It is usually considered that metamaterials are ridden with problems which seriously impede their practical applicability. Among the greatest of these disadvantages are their large spectral dispersions with resonant shapes and sharp peaks, as well as their high absorption losses. Although these properties do represent an obstacle to many real-life implementations, the situation is reversed for sensing purposes; sharp peaks and resonances in response are actually beneficial here. On the other hand, absorption losses are mostly not an issue for sensing. This can be seen from the fact that there is large absorption in metal of conventional surface plasmon resonance sensors and their application is nevertheless wide and expanding.

Another property of MM is a strong localization and enhancement of fields. Like in the SPP devices, these can be used to actually improve the sensor selectivity when nonlinear substances are detected and to enable detection of extremely small amounts of analytes.

Finally, since optical MM actually represent nanocomposites, their structure can in principle be optimized to maximum tuning by a specific analyte. For instance, one could tailor resonances to coincide with those of a specific analyte and in that manner simultaneously obtain high sensitivity and high selectivity. Theoretically, one could design a desired response function of a MM CBB sensor from scratch.

The field of metamaterial-based CBB sensors is only at its beginning stage, metamaterials themselves being introduced only about a decade ago, while the first metamaterial-based sensors were proposed only a few years ago. An important hindrance to earlier introduction of metamaterial-based plasmonic sensors was the complex nanofabrication of metamaterials for the optical range. A way used to circumvent this obstacle is the use of planar structures, the so-called metasurfaces, also denoted as “wallpaper” metamaterials. Such structures require conventional planar and micro/nanosystem technologies for their fabrication and are much easier to make than any 3D composite. This is the reason why practically all metamaterial sensors introduced until now have been based on metasurfaces.

An optical metasurface may be considered a 1D or 2D surface plasmon polariton waveguide—a subwavelength plasmonic crystal (SPC) [14]. In certain modes such structures may be considered the optical counterparts of transmission line metamaterials [15]. The simplest metasurfaces are 1D plasmonic crystals—actually representing laminar stacks of ultrathin films with alternating strata of materials with different values of refractive indices, typically metals and dielectrics. A more complex case uses 2D subwavelength plasmonic crystals (“wallpaper” structures) which include various 2D periodic metal-dielectric composites.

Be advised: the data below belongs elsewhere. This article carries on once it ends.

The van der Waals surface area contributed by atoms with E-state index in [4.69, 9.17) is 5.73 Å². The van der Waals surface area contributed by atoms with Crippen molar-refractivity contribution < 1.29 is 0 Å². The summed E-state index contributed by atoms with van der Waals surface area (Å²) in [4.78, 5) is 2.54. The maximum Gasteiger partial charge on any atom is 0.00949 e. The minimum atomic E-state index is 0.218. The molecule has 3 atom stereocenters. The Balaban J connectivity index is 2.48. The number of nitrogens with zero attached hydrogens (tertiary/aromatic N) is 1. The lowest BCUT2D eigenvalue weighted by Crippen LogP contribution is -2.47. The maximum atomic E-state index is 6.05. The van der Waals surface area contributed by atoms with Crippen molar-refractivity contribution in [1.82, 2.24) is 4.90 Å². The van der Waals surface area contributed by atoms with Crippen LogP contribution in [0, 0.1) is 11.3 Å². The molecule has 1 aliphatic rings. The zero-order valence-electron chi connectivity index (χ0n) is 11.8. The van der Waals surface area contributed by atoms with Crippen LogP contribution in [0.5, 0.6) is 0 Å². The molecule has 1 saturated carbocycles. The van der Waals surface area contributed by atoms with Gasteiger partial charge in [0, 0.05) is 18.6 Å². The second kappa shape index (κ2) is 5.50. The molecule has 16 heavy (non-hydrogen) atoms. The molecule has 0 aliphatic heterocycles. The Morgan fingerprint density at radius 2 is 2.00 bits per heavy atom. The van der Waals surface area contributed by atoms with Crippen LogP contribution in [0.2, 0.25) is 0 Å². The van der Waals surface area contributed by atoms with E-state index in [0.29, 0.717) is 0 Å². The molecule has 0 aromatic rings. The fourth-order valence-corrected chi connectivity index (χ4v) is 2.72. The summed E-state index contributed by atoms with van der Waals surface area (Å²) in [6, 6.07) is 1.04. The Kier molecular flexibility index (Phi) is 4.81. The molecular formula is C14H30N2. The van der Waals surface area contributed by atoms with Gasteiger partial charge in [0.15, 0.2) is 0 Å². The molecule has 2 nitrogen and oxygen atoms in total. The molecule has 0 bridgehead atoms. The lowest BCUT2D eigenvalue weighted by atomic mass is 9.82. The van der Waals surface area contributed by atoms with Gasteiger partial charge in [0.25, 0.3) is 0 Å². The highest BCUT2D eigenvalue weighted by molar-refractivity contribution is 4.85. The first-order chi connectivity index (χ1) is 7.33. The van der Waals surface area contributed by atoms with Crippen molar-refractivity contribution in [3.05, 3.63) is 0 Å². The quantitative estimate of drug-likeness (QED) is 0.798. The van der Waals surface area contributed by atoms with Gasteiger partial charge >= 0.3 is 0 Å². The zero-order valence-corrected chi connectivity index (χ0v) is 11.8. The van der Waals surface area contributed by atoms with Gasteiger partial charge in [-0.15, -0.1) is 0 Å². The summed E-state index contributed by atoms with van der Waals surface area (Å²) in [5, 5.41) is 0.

In this review, we overview some possible approaches to metasurface-based sensors of chemical, biochemical and biological analytes. One should mention, however, that here we do not consider imaging sensors based on metamaterials [16,17]. We focus strictly on adsorption-desorption and immersion-based (fluidic) chemical or biological sensors with metasurfaces as active areas.

The review is organized as follows. After giving a short overview of experimental works with different types of electromagnetic metamaterials, we consider a novel scaffold for planar metamaterial-based sensors, the ultrathin freestanding self-supported films (the nanomembranes), which ensure full electromagnetic symmetry for metasurfaces. In the main part of the text we deal with single-negative magnetic metamaterials (split ring resonators), electric metamaterials (laminar ultrathin planar structures), and double-negative structures (fishnet media). Further we investigate the possibility of utilizing the same metasurface simultaneously for sensing and for selectivity enhancement, we then consider intrinsic sources of noise which limit the ultimate performance of metamaterial-based CBB sensors, and finally draw some conclusions.

2. An Experimental Outlook to Metamaterial Fabrication and Sensing Applications

Different definitions of metamaterials are found in literature. Cai and Shalaev define them as “artificial functional materials engineered to fulfill the prescribed electromagnetic properties” that are “beyond conventional materials” [9], while Pendry and Smith describe them as artificial structures with “properties unlike any naturally occurring substance” [16]. In this text we use the definition that currently appears to be most widespread, that metamaterials are synthetic composites with subwavelength details which furnish properties not readily found in nature.